By Paul Langhorst
The soon-to-be released movie, 'The Bully Project' directed by Lee Hirsch, and released by The Weinstein Company (of Academy Award winning 'The Artist' fame), is stirring national interest and debate. Students across the country are petitioning to have the R-rating changed to PG-13 so that they can see it as part of class discussions.
The movie follows the lives of several students who are bullied and tormented and focuses on the family of Tyler Long, a 17-year-old boy who hanged himself due to bullying and harassment. After only having having seen the The Bully Project trailers at this point, it is clear that this is a powerful movie. It should be seen by those impacted the most - the bullies, their victims and the bystanders.
The torment that these students endure is tremendous and it is no wonder that many feel that turning to self-harm and suicide is the only way to escape. Getting bystanders engaged is a key to stopping bulling. If The Bully Project can be used as a motivational tool to encourage bystanders to act and speak up to stop bullying, then the risk of down grading the rating should be taken. Kids live the reality of bullying daily, seeing it on the "big screen" is nothing compared to real life.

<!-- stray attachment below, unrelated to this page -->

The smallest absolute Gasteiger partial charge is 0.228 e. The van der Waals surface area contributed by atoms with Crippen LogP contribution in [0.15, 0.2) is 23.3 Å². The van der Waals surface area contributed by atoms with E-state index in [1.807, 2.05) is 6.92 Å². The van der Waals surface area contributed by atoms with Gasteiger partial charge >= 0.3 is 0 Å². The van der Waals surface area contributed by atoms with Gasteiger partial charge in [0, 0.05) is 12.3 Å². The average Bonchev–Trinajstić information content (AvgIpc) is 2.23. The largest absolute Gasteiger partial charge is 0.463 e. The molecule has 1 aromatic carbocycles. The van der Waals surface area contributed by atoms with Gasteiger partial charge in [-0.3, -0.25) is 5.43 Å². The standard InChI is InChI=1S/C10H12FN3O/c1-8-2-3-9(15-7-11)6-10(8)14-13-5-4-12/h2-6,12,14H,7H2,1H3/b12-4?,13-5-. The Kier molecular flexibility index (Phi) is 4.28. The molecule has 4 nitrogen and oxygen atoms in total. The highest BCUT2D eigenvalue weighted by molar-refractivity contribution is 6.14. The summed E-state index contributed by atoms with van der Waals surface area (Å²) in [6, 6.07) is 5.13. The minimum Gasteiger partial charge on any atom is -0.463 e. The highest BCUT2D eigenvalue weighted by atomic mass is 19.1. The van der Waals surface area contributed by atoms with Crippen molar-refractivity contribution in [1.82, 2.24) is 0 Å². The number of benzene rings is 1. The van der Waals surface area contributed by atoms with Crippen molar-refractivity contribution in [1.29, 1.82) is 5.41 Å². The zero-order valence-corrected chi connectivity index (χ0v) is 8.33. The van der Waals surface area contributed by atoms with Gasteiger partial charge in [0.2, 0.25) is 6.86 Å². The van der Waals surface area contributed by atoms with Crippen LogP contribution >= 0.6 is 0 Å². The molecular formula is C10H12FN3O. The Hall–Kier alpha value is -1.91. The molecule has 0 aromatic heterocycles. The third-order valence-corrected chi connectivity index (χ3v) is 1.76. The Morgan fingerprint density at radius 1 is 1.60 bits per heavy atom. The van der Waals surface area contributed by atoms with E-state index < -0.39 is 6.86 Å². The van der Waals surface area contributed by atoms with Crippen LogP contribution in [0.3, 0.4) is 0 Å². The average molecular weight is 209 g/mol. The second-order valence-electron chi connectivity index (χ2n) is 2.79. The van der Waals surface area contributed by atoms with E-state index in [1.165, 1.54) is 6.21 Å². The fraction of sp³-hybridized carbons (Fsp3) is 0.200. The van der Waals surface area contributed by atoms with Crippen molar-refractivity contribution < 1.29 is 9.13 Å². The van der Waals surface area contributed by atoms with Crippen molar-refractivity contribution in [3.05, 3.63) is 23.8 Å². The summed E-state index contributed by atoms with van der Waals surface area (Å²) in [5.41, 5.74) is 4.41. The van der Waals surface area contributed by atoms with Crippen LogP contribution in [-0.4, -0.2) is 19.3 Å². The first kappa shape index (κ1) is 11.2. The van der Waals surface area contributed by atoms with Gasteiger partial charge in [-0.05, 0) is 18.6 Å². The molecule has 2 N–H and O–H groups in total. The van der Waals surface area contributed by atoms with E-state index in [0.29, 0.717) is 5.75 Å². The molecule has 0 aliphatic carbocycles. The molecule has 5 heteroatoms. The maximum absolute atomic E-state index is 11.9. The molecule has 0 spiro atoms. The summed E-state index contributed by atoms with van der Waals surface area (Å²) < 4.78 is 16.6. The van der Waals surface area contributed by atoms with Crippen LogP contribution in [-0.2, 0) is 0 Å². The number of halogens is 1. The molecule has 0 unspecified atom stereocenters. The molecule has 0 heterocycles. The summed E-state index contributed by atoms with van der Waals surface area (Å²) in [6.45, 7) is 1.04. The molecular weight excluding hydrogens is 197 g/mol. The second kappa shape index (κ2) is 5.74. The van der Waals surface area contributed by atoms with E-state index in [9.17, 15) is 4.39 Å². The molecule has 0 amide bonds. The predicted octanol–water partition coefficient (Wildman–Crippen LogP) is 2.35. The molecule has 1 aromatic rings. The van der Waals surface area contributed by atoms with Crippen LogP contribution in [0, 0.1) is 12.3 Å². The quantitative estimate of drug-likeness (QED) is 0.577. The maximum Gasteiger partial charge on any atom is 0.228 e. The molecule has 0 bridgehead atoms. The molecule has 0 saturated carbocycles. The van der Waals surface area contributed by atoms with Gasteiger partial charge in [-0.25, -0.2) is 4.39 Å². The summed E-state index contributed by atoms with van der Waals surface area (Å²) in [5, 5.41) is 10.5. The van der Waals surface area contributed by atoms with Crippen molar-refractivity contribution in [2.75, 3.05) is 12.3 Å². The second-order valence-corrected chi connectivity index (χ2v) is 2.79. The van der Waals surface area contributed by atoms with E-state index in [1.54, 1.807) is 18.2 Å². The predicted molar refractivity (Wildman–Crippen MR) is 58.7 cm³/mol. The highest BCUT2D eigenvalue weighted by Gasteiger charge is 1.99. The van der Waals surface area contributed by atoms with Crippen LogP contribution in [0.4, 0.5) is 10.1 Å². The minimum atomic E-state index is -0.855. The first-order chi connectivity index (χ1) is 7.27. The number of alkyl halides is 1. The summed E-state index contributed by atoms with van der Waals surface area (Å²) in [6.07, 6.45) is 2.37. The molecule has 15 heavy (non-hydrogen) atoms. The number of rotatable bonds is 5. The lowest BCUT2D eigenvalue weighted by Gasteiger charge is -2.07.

The "silver lining" here is that any light that can be shed on the problem of bullying by raising awareness of the seriousness of the matter, whether caused by the movie itself or the fight over the rating, will be positive in the end.